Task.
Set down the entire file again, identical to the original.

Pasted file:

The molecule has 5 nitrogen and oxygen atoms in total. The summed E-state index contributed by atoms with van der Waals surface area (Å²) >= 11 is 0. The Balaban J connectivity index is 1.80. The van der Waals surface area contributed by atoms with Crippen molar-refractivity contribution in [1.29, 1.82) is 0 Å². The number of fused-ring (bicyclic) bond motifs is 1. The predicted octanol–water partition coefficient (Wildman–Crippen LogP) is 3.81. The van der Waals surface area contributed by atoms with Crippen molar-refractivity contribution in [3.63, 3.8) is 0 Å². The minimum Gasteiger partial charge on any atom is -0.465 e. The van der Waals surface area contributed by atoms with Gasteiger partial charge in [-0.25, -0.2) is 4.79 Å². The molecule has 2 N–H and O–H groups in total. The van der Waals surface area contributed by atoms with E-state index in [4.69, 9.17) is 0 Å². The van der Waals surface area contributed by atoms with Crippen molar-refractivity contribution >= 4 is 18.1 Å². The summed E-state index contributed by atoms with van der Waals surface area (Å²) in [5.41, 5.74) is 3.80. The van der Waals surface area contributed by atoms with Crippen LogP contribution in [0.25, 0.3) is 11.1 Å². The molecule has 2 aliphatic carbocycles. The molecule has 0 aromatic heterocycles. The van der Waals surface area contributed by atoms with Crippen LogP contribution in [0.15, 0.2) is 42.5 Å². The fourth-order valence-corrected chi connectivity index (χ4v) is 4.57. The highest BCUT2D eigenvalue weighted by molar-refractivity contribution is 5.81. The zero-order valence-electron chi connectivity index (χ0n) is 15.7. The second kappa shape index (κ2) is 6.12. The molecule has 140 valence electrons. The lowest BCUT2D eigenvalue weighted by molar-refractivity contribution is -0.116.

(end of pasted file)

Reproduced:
The molecule has 5 nitrogen and oxygen atoms in total. The summed E-state index contributed by atoms with van der Waals surface area (Å²) >= 11 is 0. The Balaban J connectivity index is 1.80. The van der Waals surface area contributed by atoms with Crippen molar-refractivity contribution in [1.29, 1.82) is 0 Å². The number of fused-ring (bicyclic) bond motifs is 1. The predicted octanol–water partition coefficient (Wildman–Crippen LogP) is 3.81. The van der Waals surface area contributed by atoms with Crippen molar-refractivity contribution in [3.63, 3.8) is 0 Å². The minimum Gasteiger partial charge on any atom is -0.465 e. The van der Waals surface area contributed by atoms with Gasteiger partial charge in [-0.25, -0.2) is 4.79 Å². The molecule has 2 N–H and O–H groups in total. The van der Waals surface area contributed by atoms with E-state index in [4.69, 9.17) is 0 Å². The van der Waals surface area contributed by atoms with Crippen molar-refractivity contribution >= 4 is 18.1 Å². The summed E-state index contributed by atoms with van der Waals surface area (Å²) in [5.41, 5.74) is 3.80. The van der Waals surface area contributed by atoms with Crippen LogP contribution in [0.25, 0.3) is 11.1 Å². The molecule has 2 aliphatic carbocycles. The molecule has 0 aromatic heterocycles. The van der Waals surface area contributed by atoms with Crippen LogP contribution in [0.15, 0.2) is 42.5 Å². The fourth-order valence-corrected chi connectivity index (χ4v) is 4.57. The highest BCUT2D eigenvalue weighted by molar-refractivity contribution is 5.81. The zero-order valence-electron chi connectivity index (χ0n) is 15.7. The second kappa shape index (κ2) is 6.12. The molecule has 140 valence electrons. The lowest BCUT2D eigenvalue weighted by molar-refractivity contribution is -0.116.